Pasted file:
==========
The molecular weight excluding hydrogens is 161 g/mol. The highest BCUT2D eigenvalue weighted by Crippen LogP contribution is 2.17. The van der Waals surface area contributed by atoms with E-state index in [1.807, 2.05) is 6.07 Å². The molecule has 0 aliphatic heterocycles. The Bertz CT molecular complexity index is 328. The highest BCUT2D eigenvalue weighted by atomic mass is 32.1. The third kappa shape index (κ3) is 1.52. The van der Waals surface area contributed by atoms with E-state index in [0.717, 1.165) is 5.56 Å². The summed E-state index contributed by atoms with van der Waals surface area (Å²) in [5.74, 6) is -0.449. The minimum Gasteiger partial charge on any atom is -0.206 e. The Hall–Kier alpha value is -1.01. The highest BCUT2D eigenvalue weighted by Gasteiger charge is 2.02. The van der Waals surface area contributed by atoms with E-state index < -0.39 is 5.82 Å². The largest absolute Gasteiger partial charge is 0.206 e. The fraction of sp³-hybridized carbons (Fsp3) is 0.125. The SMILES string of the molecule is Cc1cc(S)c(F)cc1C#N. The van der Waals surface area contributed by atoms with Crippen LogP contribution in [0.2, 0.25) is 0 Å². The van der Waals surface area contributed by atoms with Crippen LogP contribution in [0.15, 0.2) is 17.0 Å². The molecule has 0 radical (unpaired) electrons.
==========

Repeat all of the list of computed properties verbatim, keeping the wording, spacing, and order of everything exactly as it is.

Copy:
The molecular weight excluding hydrogens is 161 g/mol. The highest BCUT2D eigenvalue weighted by Crippen LogP contribution is 2.17. The van der Waals surface area contributed by atoms with E-state index in [1.807, 2.05) is 6.07 Å². The molecule has 0 aliphatic heterocycles. The Bertz CT molecular complexity index is 328. The highest BCUT2D eigenvalue weighted by atomic mass is 32.1. The third kappa shape index (κ3) is 1.52. The van der Waals surface area contributed by atoms with E-state index in [0.717, 1.165) is 5.56 Å². The summed E-state index contributed by atoms with van der Waals surface area (Å²) in [5.74, 6) is -0.449. The minimum Gasteiger partial charge on any atom is -0.206 e. The Hall–Kier alpha value is -1.01. The highest BCUT2D eigenvalue weighted by Gasteiger charge is 2.02. The van der Waals surface area contributed by atoms with E-state index < -0.39 is 5.82 Å². The largest absolute Gasteiger partial charge is 0.206 e. The fraction of sp³-hybridized carbons (Fsp3) is 0.125. The SMILES string of the molecule is Cc1cc(S)c(F)cc1C#N. The van der Waals surface area contributed by atoms with Crippen LogP contribution in [0.2, 0.25) is 0 Å². The van der Waals surface area contributed by atoms with Crippen LogP contribution in [0.15, 0.2) is 17.0 Å². The molecule has 0 radical (unpaired) electrons.